• Teens rely heavily on text messaging. When asked what type of written communication teens are most likely to use for communicating with friends, 57% said they use text. Another 10% use social networks most often. Surprisingly, for teens, 18% still say they use email and 12% use IM. This lies in stark contrast with their parents (again 35-44 year olds), where 64% are most likely to send email while only 16% are most likely to send text messages.

As marketers, we know this stuff. But this is also where we often make a typically "old" mistake by misattributing the significance of these trends as they apply to marketing.

As we look at the communication habits of "old" people (i.e., anyone over 35), it makes sense that since they (um, we) use email for interpersonal communication that we also tend to prefer email when receiving permission-based marketing communications.

However, despite the fact the majority of teens communicate with each other via text, only a small minority (10%) want to receive text messages from companies. They are much more likely to prefer companies use email (64%) or direct mail (19%) to communicate with them.

"But teens don't use email and they don't read direct mail," right? Not true. They simply don't interact with these channels as often as us "old" folks, but they do transact as a result of these channels. When asked, "Have you ever made a purchase as a result of a marketing message you received through each of the following channels?" they answered:

  • 62% as result of a TV Commercial
  • 55% as a result of Direct Mail
  • 36% as a result of Email
  • 24% as a result of an Infomercial on TV
  • 16% as a result of text messaging
  • 15% as a result of something they saw on a social media site
  • 13% as a result of a Telemarketing call
  • 10% as a result of an Instant Message

As we look at the teen market, it's important to keep in mind the difference between "relative" and "absolute" preferences. Across the board, teens have much more favorable impressions of marketing through emerging channels such as SMS and social networks than non-teens -- but these are relative views.

When targeting this market, it is crucial to have a strong presence in emerging channels, but don't get caught in the relativity trap. In terms of absolute preferences, they are similar to other consumers in that they still prefer traditional channels for marketing communications and they are still converting through them. Note: if you are interested in reading more of these research findings, they can be found in our 2009 Channel Preference Study.


Morgan Stewart is Director, Research & Strategy, at ExactTarget, a provider of on-demand email and one-to-one marketing solutions. Follow him at twitter.com/mostew or visit his blog: http://blog.exacttarget.com/blog/morgan-stewart. Reach him here.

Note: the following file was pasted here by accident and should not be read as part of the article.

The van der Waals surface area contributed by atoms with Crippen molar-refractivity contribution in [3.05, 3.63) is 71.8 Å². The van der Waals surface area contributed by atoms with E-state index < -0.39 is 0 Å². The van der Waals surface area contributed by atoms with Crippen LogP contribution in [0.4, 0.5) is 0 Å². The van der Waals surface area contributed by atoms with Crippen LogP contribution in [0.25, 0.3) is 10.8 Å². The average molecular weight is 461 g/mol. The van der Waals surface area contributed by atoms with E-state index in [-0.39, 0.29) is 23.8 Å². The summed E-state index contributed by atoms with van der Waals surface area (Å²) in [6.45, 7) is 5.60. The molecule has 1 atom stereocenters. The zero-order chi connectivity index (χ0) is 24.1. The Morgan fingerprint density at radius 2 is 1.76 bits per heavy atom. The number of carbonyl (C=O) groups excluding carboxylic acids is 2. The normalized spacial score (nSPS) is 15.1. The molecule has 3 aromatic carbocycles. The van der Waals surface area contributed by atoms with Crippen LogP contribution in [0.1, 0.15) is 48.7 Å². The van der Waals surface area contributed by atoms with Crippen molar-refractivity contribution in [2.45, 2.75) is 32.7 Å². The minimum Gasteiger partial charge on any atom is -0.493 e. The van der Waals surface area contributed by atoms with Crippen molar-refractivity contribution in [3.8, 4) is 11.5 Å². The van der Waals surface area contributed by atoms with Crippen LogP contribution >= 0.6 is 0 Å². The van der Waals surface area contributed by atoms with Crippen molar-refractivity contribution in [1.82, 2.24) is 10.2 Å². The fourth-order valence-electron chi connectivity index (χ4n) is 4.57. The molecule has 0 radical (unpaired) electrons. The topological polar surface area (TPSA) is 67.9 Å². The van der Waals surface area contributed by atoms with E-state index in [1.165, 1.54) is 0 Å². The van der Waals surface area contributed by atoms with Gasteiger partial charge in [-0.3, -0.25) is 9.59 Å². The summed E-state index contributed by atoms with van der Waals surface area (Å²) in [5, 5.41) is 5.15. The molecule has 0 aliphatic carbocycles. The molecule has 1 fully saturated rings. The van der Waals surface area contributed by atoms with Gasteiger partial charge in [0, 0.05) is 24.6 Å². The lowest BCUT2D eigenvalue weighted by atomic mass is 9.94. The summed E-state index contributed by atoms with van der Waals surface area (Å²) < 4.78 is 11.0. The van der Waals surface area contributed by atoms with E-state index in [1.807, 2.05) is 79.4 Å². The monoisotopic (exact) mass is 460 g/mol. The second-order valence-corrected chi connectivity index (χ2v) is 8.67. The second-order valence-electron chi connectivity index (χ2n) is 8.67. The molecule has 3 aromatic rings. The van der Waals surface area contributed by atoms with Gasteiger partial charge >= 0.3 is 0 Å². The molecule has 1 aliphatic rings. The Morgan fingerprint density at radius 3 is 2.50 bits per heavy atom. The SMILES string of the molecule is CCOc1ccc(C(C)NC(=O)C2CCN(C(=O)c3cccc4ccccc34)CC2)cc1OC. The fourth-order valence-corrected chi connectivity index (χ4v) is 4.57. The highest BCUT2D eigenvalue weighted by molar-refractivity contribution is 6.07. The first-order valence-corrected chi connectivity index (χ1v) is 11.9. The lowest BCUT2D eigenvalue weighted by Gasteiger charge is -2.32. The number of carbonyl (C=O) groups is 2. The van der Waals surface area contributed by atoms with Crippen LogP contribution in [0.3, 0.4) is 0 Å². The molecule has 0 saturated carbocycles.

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A Brand

Wise words from Drew:

How do you evaluate your brand?

Posted: 16 Feb 2010 04:38 AM PST

Screen shot 2010-02-16  at 12.06.33 AM At McLellan Marketing Group, we live and breathe branding. We believe that branding is the cornerstone to a small business' success or lack thereof. You either brand yourself or you become a commodity. And a commodity has to compete on price.

If you want my views on why branding matters...check out these posts:

But let's assume you agree with me -- branding matters. If you think your company has a brand...how do you evaluate whether or not it's a good one?

Here are some criteria we use with clients when helping them either discover their brand or critique the one they have in place.

  • It's evergreen (this is not something you'll need to change on a regular basis. It will always be true about you.)
  • It's not a duh (if consumers already assume this about everyone in your category -- it can't be your brand.)
  • Memorable (If it doesn't stick, it won't work.)
  • The flag to rally around for your employees (Will they be excited and proud to help you achieve this brand?)
  • True - inside and out (You can't be one company to your customers and another to your employees)
  • A why or a how - not the what (how you create widgets differently or why you do it builds a brand..not that you make widgets. Everyone in your category makes widgets.)
  • Makes you a little nervous (A brand needs to be a bold promise to get noticed and to matter.)
  • Emotion based (We buy everything based on emotions. If your brand doesn't trigger an emotion, it will also not trigger a sale.)
  • Differentiate you (Isn't that what a brand is all about. It sets you apart from everyone else.)
  • Should dovetail with your mission/vision (Your internal goals and your public brand should be aligned or else one of them is off base.)
  • From the consumer's point of view (it's about them after all!)
  • I can tell -- it matters to me (the consumer has to be able to recognize and evaluate your brand promise. If you make the promise but I can't figure out if you kept it or not, we have trouble.)
  • Big enough to trigger a buying decision (your point of difference has to be significant enough that I'd open my wallet)

If you can say "yes, that's my brand" to most of these criteria -- you have a brand that will endure and that your employees, customers and community will embrace and support. But if you can't get a 10 out of 12 on this little test (it requires quite a bit of candor) then you know it's back to the drawing board.